As an aside, we do believe Jesus is the Supreme Teacher and Head of His Church, which is His Body–which is why we believe in the charism of infallibility. But, of course, not all members partake of this charism the same way–to different members, different gifts are given for the building up of the Body.


#14

Hi,

Im a little surprised no one mentioned the Holy Spirit:(

God did send us the Holy Spirit as the one and only infallible teaching authority for us human believers on earth.:thumbsup:

The Holy Spirit is the one who guides me and comforts me etc. He also groans for me when I dont know what to pray to God.

Of course, I guess this would sound like non sense to an non believer.


#15

So, your answer would be YES and that authority is the Holy Spirit.

Or NO God reveals Himself to me drectly through the Holy Spirit.

The Holy Spirit alone and directly?

I think this is perhaps what aother meant above.

Chuck


#16

This is a well expressed post to which I would like to make jsut a couple of comments.

This is precisely why I have a problem with the idea of the Bible being the only necessary or desirable authority, or even that the Bible is the primary authority. Those who hold to the “rock” of the Bible tend to see different rocks, or to see the rock in different ways.
To some it is the “only Rock”, to others it is the “best of several rocks”. Some study it to understand it, to measure its size, or weight, or content. Yet all only wind up seeing a portion of the rock, and miss it’s actual purpose.
The Bible is not an authority, but a compass. It is the way we are able to check our course. It allows us to correct ourselves when we begin to go astray. But a compass is is of little use if there is no helmsman; no one to chart the course; no one with the knowledge to use that compass. That is where the learned of the “teaching authority” comes in. It is the well trained navigator that provides us with the right course at the right time.
It is easy to navigate when the waters are wide and the skies are soft and blue, it is quite another when the times are stormy and the waters full of shoals, reefs and sandbars. When the storm comes do you want just a compass, or do you want a trained navigator, helmsman, and captain to help you navigate the treacherous waters.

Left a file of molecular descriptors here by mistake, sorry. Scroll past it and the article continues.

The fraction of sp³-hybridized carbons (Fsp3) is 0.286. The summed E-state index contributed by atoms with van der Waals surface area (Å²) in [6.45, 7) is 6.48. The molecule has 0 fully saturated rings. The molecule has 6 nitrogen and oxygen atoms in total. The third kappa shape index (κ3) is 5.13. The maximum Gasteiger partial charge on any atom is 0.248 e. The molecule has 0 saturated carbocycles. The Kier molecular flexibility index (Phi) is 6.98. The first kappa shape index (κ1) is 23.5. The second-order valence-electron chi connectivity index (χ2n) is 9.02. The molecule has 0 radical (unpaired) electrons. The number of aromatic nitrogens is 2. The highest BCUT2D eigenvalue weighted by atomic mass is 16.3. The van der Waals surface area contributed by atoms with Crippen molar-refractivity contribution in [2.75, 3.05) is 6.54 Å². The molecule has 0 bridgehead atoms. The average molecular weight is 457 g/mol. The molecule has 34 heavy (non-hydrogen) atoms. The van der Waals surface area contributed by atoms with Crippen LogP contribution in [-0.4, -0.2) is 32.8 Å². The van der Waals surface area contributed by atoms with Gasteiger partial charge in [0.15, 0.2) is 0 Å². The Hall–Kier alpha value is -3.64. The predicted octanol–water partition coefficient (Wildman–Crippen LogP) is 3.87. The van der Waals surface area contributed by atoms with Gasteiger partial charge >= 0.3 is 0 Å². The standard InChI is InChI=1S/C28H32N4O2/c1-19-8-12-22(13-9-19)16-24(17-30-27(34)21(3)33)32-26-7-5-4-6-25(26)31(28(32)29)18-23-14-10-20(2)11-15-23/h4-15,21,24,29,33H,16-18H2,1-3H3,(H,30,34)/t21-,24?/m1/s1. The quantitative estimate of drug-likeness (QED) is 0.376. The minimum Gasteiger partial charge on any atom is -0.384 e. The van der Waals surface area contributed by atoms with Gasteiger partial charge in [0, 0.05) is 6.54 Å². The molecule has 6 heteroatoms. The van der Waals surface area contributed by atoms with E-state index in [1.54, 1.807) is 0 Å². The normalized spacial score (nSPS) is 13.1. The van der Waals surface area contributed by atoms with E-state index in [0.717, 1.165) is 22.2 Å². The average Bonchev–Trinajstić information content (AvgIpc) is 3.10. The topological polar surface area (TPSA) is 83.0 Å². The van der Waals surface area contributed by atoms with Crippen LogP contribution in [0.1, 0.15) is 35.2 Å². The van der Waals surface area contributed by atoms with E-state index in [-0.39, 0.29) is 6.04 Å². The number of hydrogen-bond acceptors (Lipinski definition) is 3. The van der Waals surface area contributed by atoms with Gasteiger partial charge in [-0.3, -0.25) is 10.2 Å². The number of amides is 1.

God’s revelation has always come through some humans and then given to others. Whether it was Moses, the Prophets, or the Apostles God always taught His people through other humans. Holy Scripture is a perfect example of this. As has been said, the exception is when Jesus walked the earth Himself (but even then He often sent out the Apostles to preach)–but before He Ascended, He made the Apostles teachers of all that He had taught (and since He promised to be with them in this task to the end of time, it follows that the promise extends to those who succeed the Apostles).

As an aside, we do believe Jesus is the Supreme Teacher and Head of His Church, which is His Body–which is why we believe in the charism of infallibility. But, of course, not all members partake of this charism the same way–to different members, different gifts are given for the building up of the Body.

Agreed. Even in the Church there have been relatively few with a truly clear understanding of God’s will, and they might just as easily be a poor shepard as a learned scholar.

I won’t gos so far as to say the church is totally infallible, since she is made up of so many imperfect parts, but I will say that she is unlikely to stray far from the path, or for very long, for the “teaching authority”, the magesterium is a remarkable instrument for self correction.

Peace
James


#17

My answer is yes and it is the Holy Spirit:thumbsup:


#18